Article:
Saturday is the Belmont Stakes, and Big Brown will attempt to become only the 12th horse to win the elusive Triple Crown. In honor of this momentous occasion, the popular Ms. Equine Etiquette returns to Post Parade to provide her advice and wit for racing fans as they eye Belmont Park.
Dear Ms. Equine Etiquette: I’m an avid horseplayer and have followed the sport for many years. I like Big Brown but I’m no fan of his connections. IEAH’s co-chief executive, Michael Iavarone, is a fraud. Trainer Dick Dutrow is a cheater, having been suspended on a variety of violations in the sport. How can any racing fan even embrace Big Brown’s Triple Crown bid?
Gentle Horseplayer: Although one might find it exceptionally entertaining to watch Mr. Dutrow and Mr. Iavarone run one and a half miles around the Belmont oval in nothing save their jockey shorts, one must remember that the Belmont Stakes is a horse race. It is the horse that displays its talent and athleticism, and it is the horse that which the horseplayer cheers. Big Brown has displayed extraordinary ability and it would truly be a disservice to disavow his talent due to his association with a few individuals with questionable reputations.
Dear Ms. Equine Etiquette: I regularly take the train to Belmont Park on the weekends, however I’m concerned about the number of people who will be on the train on Saturday. I anticipate that the train will be crowded. It’s not that I’m a xenophobe, but I find the smell, particularly body odor, in the enclosed space somewhat bothersome, almost to the point where I can get a little dizzy and unable to concentrate on my Daily Racing Form. Can you recommend something to ease my discomfort? Don’t tell me to drive because gas is way too expensive!
Gentle Horseplayer: One would think that in these days of effective antiperspirants and other odor eliminating products, that the aroma on crowded busses, subways, trains, ad nauseam, would be fragrant and pleasant. Alas, one can offer few alternatives other than a brisk walk to Elmont or an afternoon watching the telecast on ABC, perhaps followed by a lovely bubble bath. Of note, Ms. Equine Etiquette applauds your effort to reduce your carbon footprint, even under malodorous circumstances.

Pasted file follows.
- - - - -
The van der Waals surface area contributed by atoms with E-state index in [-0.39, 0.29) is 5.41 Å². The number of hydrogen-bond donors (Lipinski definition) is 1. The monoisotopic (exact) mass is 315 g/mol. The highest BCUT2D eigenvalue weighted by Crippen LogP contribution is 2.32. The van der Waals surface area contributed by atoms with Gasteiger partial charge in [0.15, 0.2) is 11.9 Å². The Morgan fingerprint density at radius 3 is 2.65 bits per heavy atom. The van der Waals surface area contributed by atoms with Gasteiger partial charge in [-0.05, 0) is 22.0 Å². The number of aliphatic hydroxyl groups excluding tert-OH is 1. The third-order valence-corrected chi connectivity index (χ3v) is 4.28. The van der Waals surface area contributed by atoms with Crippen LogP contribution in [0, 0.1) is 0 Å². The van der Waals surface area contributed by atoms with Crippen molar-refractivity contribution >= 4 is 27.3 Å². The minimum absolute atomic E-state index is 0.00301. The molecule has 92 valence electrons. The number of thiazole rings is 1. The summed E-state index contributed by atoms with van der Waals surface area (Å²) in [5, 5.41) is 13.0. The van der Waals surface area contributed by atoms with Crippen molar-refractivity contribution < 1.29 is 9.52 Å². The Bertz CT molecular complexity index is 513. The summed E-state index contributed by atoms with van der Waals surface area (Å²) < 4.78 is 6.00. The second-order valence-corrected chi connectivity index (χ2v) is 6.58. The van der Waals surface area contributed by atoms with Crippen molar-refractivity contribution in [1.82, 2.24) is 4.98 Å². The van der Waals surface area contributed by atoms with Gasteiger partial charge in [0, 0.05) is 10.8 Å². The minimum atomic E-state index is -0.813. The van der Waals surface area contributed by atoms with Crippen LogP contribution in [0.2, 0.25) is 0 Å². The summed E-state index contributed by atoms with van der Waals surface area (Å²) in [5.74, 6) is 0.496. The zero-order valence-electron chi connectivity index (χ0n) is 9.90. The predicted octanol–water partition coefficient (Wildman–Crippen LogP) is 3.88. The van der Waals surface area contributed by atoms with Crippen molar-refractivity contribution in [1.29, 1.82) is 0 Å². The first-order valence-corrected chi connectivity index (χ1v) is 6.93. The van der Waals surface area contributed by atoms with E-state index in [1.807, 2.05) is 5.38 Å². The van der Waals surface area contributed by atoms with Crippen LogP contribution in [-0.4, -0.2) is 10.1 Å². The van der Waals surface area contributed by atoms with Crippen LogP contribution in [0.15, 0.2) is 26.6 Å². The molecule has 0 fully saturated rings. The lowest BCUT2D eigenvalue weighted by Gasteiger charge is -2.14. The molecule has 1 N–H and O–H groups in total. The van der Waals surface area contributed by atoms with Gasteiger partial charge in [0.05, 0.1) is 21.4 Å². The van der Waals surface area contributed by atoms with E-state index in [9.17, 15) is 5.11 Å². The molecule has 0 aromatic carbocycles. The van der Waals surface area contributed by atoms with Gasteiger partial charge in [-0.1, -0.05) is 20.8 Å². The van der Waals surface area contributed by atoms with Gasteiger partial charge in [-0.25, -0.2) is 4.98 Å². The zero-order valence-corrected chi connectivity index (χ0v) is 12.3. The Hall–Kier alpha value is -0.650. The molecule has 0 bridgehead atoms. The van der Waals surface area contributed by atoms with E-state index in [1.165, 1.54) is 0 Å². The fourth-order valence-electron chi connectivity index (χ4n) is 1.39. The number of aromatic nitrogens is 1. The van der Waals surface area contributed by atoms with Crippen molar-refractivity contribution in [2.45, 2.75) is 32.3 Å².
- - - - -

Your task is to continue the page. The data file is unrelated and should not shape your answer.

Dear Ms. Equine Etiquette: I recently read that there would be no dime superfecta wagering offered Belmont day. I’m greatly disappointed. I have a bankroll of $6. What kind of betting is available for a cheap horseplayer like myself?
Gentle Horseplayer: Ms. Equine Etiquette is known to refrain from providing handicapping advice as well proffering money management techniques except that one should never wager money that one cannot afford to lose. However, given the uniqueness of the race – the historical significance of a Triple Crown winner since Affirmed in 1978 – she would suggest that a small $2 Win wager on Big Brown might be in order. Obviously, a return of $3.10 would not be considered lucrative but the bragging rights for having wagered on a Triple Crown winner would be generational.
Dear Ms. Equine Etiquette: The Derby has the Mint Julep. The Preakness has the Black-Eyed Susan. What is the official drink of the Belmont Stakes? And would it be offensive to drink it out of a Dixie cup?
Gentle Horseplayer: According to the Belmont Stakes informational website, the traditional drink of the Belmont Stakes is the Belmont Breeze, a mélange of whiskey, Harvey’s Bristol Cream, juices, and simple syrup, that was created in 1998. However, since the tradition is not long withstanding, one can surmise that perhaps a more chic libation might be a dry Stoli Vodka martini with an extra olive or a Cosmopolitan, both of which would be considered exceptionally offensive, as well as boorish, if consumed from a Dixie cup.